• Join over 1.2 million students every month
  • Accelerate your learning by 29%
  • Unlimited access from just £6.99 per month

Define Religious Authority

Extracts from this document...

Introduction

´╗┐Part A) Define Religious Authority (45) Religious authority is an ultimate source of authority containing accurate and authoritative knowledge about God or a deity who can give guidance on how their believers should behave, for example, the Ten Commandments in the Bible which prohibits Christians from certain acts -?Thou shalt not kill?. There are numerous forms of authority in religion, with God being widely perceived as the ultimate origin of authority as his words are inspired and provides the foundation for the three main forms of authority which are through scriptures, profits and tradition. Scriptures provide a main factor whilst defining religious authority as they are believed to be the word of God, often containing some sort of moral code which society as a whole should adhere to, such as the teaching of ?Love thy neighbour as yourself? in the Bible. ...read more.

Middle

Furthermore, scriptures are seen as authoritative as they are used in Services of Prayer, for example, morning and evening prayers in the Church of England use readings from both the Old Testament and New Testament. Finally, scriptures also help provide answers to ultimate questions and can be used to solve disputes and conflicts due to the clarity of them. Another factor which is fundamental to defining religious authority is Tradition which is given authority because of its repetition and weight of history. Tradition implies religious teachings over a length of time which is passed down from one generation to the next and is usually the words from an initial profit, an example being that Jesus taught the disciples the Lord?s Prayer which is now frequently recited and has become a central prayer in Christianity. ...read more.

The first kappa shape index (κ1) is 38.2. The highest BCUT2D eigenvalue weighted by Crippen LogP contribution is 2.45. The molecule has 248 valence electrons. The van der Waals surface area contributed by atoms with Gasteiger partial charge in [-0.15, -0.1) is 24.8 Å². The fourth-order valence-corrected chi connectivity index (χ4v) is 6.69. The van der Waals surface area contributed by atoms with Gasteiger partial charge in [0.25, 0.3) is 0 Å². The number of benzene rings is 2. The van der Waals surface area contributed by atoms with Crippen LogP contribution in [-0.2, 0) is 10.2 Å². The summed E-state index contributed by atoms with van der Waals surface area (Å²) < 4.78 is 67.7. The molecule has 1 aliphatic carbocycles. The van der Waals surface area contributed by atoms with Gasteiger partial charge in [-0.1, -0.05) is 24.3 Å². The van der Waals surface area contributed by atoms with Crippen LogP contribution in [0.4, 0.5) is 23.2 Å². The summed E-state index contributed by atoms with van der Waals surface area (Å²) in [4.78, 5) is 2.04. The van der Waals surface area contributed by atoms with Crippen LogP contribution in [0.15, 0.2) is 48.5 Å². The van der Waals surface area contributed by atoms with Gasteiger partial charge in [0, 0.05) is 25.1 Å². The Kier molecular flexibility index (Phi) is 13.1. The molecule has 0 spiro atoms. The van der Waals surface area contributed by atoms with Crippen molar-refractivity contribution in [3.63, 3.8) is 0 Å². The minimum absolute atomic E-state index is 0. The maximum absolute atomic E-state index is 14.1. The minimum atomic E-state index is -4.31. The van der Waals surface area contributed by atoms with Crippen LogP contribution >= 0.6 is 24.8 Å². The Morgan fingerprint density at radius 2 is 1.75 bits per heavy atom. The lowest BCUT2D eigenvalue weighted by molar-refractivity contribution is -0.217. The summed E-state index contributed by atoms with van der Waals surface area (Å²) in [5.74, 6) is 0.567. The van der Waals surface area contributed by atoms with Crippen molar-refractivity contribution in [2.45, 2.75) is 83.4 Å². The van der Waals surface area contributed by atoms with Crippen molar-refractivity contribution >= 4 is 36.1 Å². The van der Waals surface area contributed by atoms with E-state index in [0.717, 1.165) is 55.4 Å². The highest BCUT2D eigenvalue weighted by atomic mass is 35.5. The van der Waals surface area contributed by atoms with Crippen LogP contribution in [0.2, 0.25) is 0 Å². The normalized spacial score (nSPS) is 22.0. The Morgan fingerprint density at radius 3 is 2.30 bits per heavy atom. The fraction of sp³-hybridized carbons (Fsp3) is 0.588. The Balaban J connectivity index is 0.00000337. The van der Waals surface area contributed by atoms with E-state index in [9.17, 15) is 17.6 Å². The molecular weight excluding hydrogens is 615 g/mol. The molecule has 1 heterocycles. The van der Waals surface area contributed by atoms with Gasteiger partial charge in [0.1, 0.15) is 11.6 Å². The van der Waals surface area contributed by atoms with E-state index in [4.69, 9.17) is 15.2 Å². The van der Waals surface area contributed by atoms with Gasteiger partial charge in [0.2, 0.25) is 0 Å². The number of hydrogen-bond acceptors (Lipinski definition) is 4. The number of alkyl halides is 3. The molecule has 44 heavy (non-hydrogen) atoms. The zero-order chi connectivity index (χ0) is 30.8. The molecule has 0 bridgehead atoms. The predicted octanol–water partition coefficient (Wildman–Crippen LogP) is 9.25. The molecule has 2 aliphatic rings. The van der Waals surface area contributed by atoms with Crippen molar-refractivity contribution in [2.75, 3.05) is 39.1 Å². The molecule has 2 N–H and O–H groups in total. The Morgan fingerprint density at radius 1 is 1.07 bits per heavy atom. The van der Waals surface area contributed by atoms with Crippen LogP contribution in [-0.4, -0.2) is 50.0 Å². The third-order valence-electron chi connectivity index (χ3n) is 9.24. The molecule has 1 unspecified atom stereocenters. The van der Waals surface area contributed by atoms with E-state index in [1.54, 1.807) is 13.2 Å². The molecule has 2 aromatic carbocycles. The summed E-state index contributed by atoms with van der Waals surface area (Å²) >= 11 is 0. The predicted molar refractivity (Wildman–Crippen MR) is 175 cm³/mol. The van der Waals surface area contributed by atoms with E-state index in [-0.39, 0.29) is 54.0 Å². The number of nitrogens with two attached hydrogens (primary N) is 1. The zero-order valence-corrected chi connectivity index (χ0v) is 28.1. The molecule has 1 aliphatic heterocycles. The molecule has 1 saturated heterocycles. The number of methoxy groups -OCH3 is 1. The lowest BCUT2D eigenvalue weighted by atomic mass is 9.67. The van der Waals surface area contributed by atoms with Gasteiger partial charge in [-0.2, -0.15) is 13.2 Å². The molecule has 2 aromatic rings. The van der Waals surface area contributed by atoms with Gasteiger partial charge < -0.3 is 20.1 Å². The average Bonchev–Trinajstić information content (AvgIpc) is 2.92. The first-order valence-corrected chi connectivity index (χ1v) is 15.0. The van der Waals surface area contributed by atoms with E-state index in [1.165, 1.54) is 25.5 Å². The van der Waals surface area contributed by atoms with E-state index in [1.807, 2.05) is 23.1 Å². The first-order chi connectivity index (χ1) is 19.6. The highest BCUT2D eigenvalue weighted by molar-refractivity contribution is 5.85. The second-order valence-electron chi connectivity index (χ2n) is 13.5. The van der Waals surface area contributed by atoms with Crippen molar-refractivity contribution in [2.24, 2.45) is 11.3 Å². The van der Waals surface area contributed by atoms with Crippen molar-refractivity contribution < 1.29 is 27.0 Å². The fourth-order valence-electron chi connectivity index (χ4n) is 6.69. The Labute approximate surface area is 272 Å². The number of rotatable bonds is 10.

Conclusion

Prophets play a vital role in defining religious authority as they gain their authority due to the fact that very often they are great exemplars and provide very striking models on how to live shown in the life of the Buddha who gave up his privileged life in order to seek enlightenment. Furthermore, prophets are living beings who can be interacted with and spoken to and answer detailed questions as Jesus did with what he said about the Sabbath. Additionally, prophets enjoy vast authority because ultimately they have been sent by God as Mohammad was sent by Allah and they bring teachings from God himself. Finally, what we get from prophets is a narrative of their lives which are important to humans as we are inclined to follow and adhere to their narratives. Alasdair MacIntyre believes that human beings are ?unescapably story-telling animals?, meaning that humans are likely to follow the narratives of the Prophets. ...read more.

The above preview is unformatted text

This student written piece of work is one of many that can be found in our AS and A Level Christianity section.

Found what you're looking for?

  • Start learning 29% faster today
  • 150,000+ documents available
  • Just £6.99 a month

Not the one? Search for your essay title...
  • Join over 1.2 million students every month